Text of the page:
Table 1. Station Informationa
Stn, station; Lon, longitude; Lat, latitude; A1, amplitude (mm), and P1, phase (local solar time at the maximum), of the diurnal harmonic; A2, amplitude, and P2, phase, of the semidiurnal harmonic of the mean June–August precipitable water; Var, percentage subdaily variance explained by the diurnal and semidiurnal harmonics; Err, percentage sampling error for twice (0000 and 1200 UTC) per day sampling; DP, data period. Both Var and Err are also for June–August season.
Aransas Pass, Tex.
Aztec, N. M.
Blue River, Wis.
Cape Canaveral, Fla.
Charleston, S. C.
Clark, S. D.a
Egmont Key, Fla.
English Turn, La.
Fort Macon, N. C.
Key West, Fla.
Medicine Bow, Wyo.
Moriches, N. Y.
Stennis Space Center, Miss.
Sandy Hook, N. J.
Scripps Pier, San Diego, Calif.
Syracuse, N. Y.
Tucumcari, N. M.
Wood Lake, Minn.
White Sands, N. M.
 The GPS receivers record tracking data from 7–8 satellites in view every 30 s. Starting from these instantaneous measurements, we first checked and removed any abnormal (e.g., out of range) data points. We then sampled these quality-controlled GPS data at 120-s intervals. Path delays were then derived from the sampled GPS tracking data using the Bernese v4.2 software (Beutler et al.  and updates) with satellite orbit solutions from the Center for Orbit Determination in Europe for 1996–1999 and from International GPS Service rapid orbits for 2000 on. These path delay data (with a 120-s sampling interval) were used to derive the 30-min-averaged path delay using a cutoff elevation angle of 7°. The wet path delay induced by water vapor was obtained by subtracting the hydrostatic delay (using the Saastamoinen model [Saastamoinen, 1972] for data before 2000 and using the dry mapping function of Niell  for 2000) from the total path delay (note that the GPS data were processed at different times, and the processing procedure has evolved over the years). The wet path delay was mapped into zenith wet delay (ZWD) using the wet mapping function of Niell . The ZWD was converted into atmospheric precipitable water using the π parameter [Bevis et al., 1992, 1994]. Station air temperature (Ts) was used to estimate the weighted atmospheric mean temperature (Tm, used to compute π) using a local Tm − Ts relationship for stations LMNO, VCIO, PRCO, HKLO, and PLTC (where local sounding and Ts data were available for deriving the local relationship). The Tm − Ts relationship of Bevis et al.  was used for all the other stations. More technical details for computing PW are given in Appendix A.
 Ocean tidal loading effects were not included in calculating the PW before year 2000 (it was included in 2000 PW calculations). (Ocean tides redistribute oceanic masses and cause vertical crustal displacements in the millimeter to centimeter range at ground-based GPS sites. The effect of this displacement on GPS-sensed PW is often referred to as the ocean tidal loading effect.) We found that the ocean loading effect can cause large (up to ±2.0–3.0 mm) errors in 30-min-averaged PW and can cause substantial differences in mean diurnal variations over the Pacific and Atlantic coastal United States. To minimize these errors, we computed the ocean-loading-induced vertical site displacements and used linear regression equations (of the displacement and the associated PW error derived from the 2000 data) to account for the ocean loading effect for the PW data before 2000 at all the stations. Tests using 2000 PW data showed that the correction using the regression relationship yielded PW similar to that computed with ocean loading included in the original calculation.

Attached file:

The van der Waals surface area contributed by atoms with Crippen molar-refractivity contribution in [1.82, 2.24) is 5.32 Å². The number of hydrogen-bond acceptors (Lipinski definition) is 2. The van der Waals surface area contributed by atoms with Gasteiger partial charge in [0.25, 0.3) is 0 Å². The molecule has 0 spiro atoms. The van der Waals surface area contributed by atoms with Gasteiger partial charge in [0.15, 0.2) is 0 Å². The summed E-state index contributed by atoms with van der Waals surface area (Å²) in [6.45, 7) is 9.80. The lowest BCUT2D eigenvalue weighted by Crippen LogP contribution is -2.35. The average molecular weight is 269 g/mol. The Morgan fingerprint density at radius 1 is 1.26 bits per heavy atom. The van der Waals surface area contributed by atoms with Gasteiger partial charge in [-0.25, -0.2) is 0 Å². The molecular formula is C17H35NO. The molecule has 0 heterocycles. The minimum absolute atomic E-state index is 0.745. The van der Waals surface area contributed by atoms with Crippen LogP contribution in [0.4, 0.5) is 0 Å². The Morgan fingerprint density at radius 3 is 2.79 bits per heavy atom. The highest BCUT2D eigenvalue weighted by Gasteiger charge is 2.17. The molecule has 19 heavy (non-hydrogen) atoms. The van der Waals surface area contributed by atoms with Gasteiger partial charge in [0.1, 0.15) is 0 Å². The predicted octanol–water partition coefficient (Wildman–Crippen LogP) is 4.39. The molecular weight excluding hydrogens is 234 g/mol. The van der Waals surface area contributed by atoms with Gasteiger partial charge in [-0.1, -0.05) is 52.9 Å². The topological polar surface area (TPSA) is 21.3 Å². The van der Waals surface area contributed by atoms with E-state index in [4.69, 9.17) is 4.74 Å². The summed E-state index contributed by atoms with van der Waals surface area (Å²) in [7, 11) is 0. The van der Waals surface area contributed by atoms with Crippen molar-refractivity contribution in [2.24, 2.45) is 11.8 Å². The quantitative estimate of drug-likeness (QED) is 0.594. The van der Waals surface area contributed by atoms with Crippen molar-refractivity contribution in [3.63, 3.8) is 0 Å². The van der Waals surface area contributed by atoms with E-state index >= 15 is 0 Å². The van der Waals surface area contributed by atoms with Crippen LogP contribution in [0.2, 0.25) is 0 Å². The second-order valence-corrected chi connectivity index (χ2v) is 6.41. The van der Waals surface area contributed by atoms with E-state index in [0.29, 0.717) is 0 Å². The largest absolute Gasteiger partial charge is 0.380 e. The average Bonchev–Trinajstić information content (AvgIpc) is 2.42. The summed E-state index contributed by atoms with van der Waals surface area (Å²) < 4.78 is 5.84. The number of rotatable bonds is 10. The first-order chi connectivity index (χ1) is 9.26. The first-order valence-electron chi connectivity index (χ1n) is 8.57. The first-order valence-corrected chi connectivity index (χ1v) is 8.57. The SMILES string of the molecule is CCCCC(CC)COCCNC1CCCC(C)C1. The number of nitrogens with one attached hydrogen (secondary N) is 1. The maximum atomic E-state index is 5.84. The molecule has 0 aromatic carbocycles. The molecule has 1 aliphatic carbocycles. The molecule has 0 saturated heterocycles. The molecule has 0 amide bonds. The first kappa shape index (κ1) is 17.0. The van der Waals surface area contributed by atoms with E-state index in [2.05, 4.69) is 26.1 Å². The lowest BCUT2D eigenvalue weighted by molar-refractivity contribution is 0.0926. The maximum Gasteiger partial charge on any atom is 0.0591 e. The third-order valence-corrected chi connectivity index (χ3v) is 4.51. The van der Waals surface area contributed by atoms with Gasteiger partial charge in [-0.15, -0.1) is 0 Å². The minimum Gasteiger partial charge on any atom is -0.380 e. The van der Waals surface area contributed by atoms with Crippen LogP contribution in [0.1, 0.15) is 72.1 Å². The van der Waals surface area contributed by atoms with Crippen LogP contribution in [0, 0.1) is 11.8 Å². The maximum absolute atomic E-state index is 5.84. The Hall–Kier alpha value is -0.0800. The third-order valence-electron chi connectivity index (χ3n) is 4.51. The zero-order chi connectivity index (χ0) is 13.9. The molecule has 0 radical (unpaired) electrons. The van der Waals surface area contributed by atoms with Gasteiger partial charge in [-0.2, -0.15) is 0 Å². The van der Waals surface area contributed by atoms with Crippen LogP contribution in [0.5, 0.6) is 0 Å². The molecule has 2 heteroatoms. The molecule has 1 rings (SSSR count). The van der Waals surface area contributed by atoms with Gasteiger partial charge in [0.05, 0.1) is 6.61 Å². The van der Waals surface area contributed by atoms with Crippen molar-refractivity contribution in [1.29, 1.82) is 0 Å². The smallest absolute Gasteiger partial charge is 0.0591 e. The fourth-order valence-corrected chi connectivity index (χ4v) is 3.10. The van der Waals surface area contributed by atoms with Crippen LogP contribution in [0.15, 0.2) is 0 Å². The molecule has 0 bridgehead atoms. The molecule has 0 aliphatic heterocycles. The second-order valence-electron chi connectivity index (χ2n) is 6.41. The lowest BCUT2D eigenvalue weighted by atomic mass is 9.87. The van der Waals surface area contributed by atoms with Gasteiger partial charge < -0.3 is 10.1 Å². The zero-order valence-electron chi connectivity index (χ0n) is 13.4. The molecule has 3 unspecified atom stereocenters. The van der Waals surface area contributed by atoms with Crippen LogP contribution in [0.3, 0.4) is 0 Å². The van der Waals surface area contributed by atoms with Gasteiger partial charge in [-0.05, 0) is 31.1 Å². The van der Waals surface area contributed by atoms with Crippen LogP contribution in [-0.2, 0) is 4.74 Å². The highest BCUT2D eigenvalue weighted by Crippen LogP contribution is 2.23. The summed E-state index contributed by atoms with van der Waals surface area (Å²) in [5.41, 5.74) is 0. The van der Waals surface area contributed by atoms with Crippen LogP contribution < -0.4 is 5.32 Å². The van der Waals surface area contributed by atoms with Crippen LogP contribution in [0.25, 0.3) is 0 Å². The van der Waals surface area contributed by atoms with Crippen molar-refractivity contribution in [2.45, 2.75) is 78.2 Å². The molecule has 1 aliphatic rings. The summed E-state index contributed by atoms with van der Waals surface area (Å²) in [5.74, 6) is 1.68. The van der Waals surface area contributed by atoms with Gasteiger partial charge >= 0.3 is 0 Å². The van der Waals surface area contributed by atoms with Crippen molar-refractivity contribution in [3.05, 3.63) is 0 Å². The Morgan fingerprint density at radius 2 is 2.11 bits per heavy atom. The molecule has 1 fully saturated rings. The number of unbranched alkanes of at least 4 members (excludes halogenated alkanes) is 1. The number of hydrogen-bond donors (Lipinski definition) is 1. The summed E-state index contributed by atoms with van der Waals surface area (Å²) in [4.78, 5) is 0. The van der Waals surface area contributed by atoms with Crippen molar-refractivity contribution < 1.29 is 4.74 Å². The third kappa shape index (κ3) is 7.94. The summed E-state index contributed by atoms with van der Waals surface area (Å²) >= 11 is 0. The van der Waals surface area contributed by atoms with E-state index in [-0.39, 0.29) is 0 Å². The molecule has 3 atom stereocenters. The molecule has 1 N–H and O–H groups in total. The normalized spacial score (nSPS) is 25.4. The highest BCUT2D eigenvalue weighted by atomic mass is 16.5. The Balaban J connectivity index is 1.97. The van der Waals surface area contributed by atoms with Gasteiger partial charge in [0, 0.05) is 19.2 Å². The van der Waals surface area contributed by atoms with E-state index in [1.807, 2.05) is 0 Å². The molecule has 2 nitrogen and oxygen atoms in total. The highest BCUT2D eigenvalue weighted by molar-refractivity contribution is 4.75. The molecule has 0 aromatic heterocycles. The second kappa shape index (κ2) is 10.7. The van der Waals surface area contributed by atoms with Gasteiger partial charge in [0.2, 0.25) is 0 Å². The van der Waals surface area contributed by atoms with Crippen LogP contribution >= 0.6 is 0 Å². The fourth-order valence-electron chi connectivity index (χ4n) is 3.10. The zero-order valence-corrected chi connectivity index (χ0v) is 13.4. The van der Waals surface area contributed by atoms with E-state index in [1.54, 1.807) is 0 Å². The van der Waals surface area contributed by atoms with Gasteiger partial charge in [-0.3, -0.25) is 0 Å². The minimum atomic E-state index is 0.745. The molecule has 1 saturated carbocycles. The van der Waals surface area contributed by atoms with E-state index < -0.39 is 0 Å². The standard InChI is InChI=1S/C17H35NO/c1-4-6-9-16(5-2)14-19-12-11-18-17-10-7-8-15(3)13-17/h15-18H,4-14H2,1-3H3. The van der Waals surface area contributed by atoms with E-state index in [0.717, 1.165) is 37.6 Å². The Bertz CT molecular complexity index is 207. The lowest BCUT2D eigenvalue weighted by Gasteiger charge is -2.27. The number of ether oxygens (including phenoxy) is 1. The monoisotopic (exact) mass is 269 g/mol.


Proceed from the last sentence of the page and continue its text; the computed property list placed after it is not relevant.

2.2. Other Data
 In order to evaluate the GPS PW data, we derived PW from a ground-based microwave radiometer (MWR) [Solheim et al., 1998] and from radiosondes at the Atmospheric Radiation Measurement Program Cloud and Radiation Testbed (ARM/CART) site (central facility) near Lamont, Oklahoma, where GPS-sensed PW data were also available. The MWR and radiosonde data were obtained during several intensive operational periods (i.e., 1–25 April 1997, 23 June through 16 July 1997, 16 September through 10 October 1997, and January 1998). During these periods the MWR measurements were made at hourly intervals [Han and Westwater, 1995], while the soundings were available 8 times per day. We interpolated the 30-min GPS data onto the MWR and radiosonde sampling times and then compared the instantaneous measurements and the mean diurnal variations in these PW data. Three-hourly vertical profiles of atmospheric humidity obtained from radiosondes during the 1994–2000 period at the ARM/CART site were also used to derive seasonal mean diurnal variations of atmospheric specific humidity from the surface to 16 km in altitude. The radiosonde humidity data for 1996–1998 (used for comparison with the GPS data) were corrected for the dry bias in Vaisala sondes [Lesht, 1999; Guichard et al., 2000; Wang et al., 2002].(The relative humidity profile was scaled using an algorithm developed by Vaisala and the National Center for Atmospheric Research to account for a dry bias. The correction algorithm is a function of age of the sonde and the relative humidity.) The dry bias has not yet been corrected for the other years (used in Figure 7 only) and should only have minor effects because the data were normalized by standard deviation.
 For comparison with the PW diurnal variations, we derived mean diurnal variations of precipitation at the GPS sites in the contiguous United States from a gridded hourly precipitation data set for the 1963–1993 period [Higgins et al., 1996]. The hourly precipitation data showed the spatial patterns in the diurnal cycle of precipitation over the United States [Dai et al., 1999a]. The NASA Water Vapor Project Data Set (NVAP) [Randel et al., 1996] for 1988–1995 was also used for comparison with the seasonal mean PW derived from the GPS data. The NVAP data are a combination of radiosonde and satellite (TOVS and SSM/I) observations.